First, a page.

I arrived on Wednesday, having left home at 2.30 in the morning to get to Manchester airport. I was met at Tirana airport by Zef, who as always was enthusiastic and glad to welcome me. He left me at Qendra Stefan – the hotel where I usually stay in Tirana – where I was able to grab half an hour’s sleep before going for a walk into the centre of the city. The city changes every time I come, with much work done recently to renew parts of the centre. This is a plan to try to draw investment and businesses into the area.

At 5.30 I went to Immanuel church, the building which is owned by the church where Zef is an elder. Here Zef was leading an English class. This would have no direct spiritual content, but a way for the church to make contact with people as many Albanians want to learn English. He had not told the class that I would be there, but wanted me to engage them in conversation. (Had they known some would not have come be ause they were not confident to speak English with a fluent speaker.) Following this class Zef left me to return to the hotel as he had another meeting, and I was tired after the journey.

On Thursday Zef came to the hotel by about 9.30 to arrange the day’s plan. There is a restaurant at Qendra Stefan where many come to meet and discuss. The hotel and restaurant are run by Christians and used to train workers so that they may gain work elsewhere. It’s a place where quite a few Christians meet up, especially Americans who are in the country.

Zef had much work to do, but wanted me to lead two meetings later on in the day, so he went work at home, as his wife was ill in bed, while I prepared in the hotel. At 3.00 he returned to take me to the medical school in Tirana. Here a group of Christian students were meeting in a house owned by American Medics who come regularly to teach and do missions here. When we arrived the students were discussing a case study as revision for the exams. It is exam time here, so Zef was not sure if any would be here. Five were there, and I led them for an hour to look at the first chapter of 1 Peter. The challenge to keep focused on our inheritance in the midst of trials, and remember the price paid for our redemption was the reason for choosing this chapter. They will face much pressure from many directions in their work, with great moral decisions before them. Their continued witness will be a huge testimony here.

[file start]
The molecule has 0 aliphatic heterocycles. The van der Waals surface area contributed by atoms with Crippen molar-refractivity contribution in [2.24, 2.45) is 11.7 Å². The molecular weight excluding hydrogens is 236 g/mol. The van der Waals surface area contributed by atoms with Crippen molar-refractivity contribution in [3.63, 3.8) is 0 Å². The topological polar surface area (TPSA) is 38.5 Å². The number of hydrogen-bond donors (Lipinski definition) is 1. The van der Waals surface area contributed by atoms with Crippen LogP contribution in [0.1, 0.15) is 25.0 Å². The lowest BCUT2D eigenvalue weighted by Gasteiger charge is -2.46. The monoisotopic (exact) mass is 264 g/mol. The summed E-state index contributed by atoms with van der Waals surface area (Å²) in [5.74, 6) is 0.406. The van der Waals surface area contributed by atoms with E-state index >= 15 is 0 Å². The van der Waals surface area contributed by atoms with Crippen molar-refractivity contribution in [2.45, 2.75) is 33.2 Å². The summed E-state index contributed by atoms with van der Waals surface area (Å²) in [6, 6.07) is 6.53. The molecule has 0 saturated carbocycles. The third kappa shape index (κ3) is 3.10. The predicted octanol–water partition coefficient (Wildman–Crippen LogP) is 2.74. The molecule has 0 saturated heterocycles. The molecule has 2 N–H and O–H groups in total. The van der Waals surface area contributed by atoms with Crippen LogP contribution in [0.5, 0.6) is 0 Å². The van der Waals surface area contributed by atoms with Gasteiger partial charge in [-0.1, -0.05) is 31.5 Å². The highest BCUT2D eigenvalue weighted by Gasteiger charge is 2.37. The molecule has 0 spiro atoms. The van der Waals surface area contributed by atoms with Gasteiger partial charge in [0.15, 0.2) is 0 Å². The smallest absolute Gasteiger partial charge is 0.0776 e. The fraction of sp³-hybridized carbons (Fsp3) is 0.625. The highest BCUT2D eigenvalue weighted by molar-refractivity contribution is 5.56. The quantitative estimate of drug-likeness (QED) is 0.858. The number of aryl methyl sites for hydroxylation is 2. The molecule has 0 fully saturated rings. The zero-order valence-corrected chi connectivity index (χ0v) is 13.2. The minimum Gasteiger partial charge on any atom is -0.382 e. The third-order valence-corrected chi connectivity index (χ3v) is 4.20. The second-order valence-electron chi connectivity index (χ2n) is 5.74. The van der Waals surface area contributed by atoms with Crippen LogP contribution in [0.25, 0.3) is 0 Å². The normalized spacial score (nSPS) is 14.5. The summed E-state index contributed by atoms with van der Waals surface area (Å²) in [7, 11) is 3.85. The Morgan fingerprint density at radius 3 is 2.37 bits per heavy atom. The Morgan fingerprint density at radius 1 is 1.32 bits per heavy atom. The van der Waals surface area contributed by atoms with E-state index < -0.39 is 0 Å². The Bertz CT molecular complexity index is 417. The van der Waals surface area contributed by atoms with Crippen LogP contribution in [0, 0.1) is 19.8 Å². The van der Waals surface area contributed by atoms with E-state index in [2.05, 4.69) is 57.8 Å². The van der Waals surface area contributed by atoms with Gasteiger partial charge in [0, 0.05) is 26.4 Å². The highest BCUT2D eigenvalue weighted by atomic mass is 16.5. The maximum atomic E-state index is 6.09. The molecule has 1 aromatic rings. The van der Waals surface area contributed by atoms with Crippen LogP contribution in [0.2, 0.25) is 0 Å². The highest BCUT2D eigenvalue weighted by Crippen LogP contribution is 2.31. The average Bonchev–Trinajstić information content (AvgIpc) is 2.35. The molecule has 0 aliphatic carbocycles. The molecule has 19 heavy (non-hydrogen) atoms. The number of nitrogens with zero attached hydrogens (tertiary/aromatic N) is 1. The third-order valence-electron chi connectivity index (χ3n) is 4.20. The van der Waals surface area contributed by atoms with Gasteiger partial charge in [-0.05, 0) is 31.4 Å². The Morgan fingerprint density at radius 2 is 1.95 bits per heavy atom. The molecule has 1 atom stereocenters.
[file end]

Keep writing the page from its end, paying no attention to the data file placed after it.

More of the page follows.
Follwing this, we moved on to another part of the city where I met with a discipleship group which Zef has begun. Nine young men, mostly students, have covenanted to meet weekly with Zef to think through what it means to be a disciple of Christ. This is a three year programme, and it was a joy to meetbwith them. There was a time of sharing, and then I was given 30 minutes to talk about how to study the Bible. Whilst I was speaking theybtucked into the pizzas which had been brought into the session. It was a very practical session, and at the end of my time there, the questions began. They were great questions, which lasted another half hour, but probably the most challenging was one ragrding the book of Revelation. I ended up giving them a ten minute overview of the book, avoiding the dispensatiolism which is so prominent here.

Following this session, I was taken to meet Zef, who had left earlier because two men wanted to see him. We met and went for a meal together. The two are part of a relatively new churchplant in Durres, a city not too far from Tirana, where it is said that Titus was martyred. I had met both men before. Arvid is the leader of the church, having moved there to work part time for BSKSH. I’ve met him before when I’ve come to speak to students here. The other man, Sokol, has joined Arvid to help him. I met Sokol in 2013, when I preached in his church. At that time the church had experienced a contentious split, which was as a consequence of some from the US who had started the church and then left the place in disarray. That church has now closed, and Sokol is helping Arvid.

One of the questions Arvid asked me was if I preach from only the Bible. I was not sure why he asked this, but he explained that he understood that there was much preaching which was little more than telling interesting stories. I assured him that I was not one of those preachers!

Albania 2016

Zefjan Nicolla

Zefjan Nicolla

I have recently been to Albania once again. The trip went well, with much to encourage me. This time I was accompanied by a friend, Dewi Tudur, who is a pastor in Talsarnau, and it was great to have someone to share in the experience. We flew on Tuesday from Manchester via Istanbul to Tirana, where we were met by my contact, Zefjan Nicolla. Continue reading

On to Košice

It was good to see Heledd (my daughter) waiting for me on the platform when I arrived after a three and a half hour journey from Budapest. We went on the local transport to the flat where she has lived since she moved here four and a half years ago. No meetings had been arranged for the first two days here, so it was a good time to relax, talk and get some preparation done. The weather has not been kind to me on this trip, with much rain. So we did not go to see the mountains, but it was good to have time together. Continue reading